A Cultural History
Distributed for Liverpool University Press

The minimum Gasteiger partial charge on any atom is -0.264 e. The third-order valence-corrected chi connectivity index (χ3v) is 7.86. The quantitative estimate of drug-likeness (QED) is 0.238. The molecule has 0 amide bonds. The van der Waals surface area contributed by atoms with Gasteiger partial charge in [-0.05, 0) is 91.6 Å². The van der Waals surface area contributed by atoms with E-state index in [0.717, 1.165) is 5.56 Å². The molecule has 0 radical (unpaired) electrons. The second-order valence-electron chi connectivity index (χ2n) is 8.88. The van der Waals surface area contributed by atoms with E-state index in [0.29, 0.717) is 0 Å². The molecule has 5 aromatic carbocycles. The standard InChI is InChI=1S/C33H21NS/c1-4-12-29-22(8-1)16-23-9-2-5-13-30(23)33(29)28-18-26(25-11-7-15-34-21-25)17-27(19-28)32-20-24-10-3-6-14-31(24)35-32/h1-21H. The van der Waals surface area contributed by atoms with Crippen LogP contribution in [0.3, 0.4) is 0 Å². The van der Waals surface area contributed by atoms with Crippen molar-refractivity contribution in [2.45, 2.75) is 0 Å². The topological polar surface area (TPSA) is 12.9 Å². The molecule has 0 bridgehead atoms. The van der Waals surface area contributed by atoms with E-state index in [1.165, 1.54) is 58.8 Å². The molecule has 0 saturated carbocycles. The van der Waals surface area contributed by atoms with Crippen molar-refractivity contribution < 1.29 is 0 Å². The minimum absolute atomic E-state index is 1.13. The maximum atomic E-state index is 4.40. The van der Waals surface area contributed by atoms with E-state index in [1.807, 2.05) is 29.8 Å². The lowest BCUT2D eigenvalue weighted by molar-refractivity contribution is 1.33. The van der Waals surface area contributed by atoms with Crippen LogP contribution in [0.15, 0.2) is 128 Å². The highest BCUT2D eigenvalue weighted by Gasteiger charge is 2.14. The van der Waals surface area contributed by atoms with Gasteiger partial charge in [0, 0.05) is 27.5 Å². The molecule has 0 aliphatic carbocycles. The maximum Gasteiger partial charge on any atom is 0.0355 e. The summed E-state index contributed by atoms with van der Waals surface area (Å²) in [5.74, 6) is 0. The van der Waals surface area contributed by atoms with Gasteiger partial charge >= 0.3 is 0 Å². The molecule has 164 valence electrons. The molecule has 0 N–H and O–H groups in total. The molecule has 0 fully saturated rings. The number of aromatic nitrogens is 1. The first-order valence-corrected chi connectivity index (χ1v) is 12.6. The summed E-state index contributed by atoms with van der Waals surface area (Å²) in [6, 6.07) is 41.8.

In ancient Athens, “idiots” were those selfish citizens who dishonorably declined to participate in the life of the polis, and whose disavowal of the public interest was seen as poor taste and an indication of judgment. Over time, however, the term idiot has shifted from that philosophically uncomplicated definition to an ever-changing sociological signifier, encompassing a wide range of meanings and beliefs for those concerned with intellectual and cognitive disability. Idiocy: A Cultural History offers for the first time a analysis of the concept, drawing on cultural, sociological, scientific, and popular representations ranging from Wordsworth’s “Idiot Boy” and Dickens’ Barnaby Rudge to Down’s “Ethnic classification of idiots.” It tracks how our changing definition of idiocy intersects with demography, political movements, philosophical traditions, economic concerns, and the growth of the medical profession.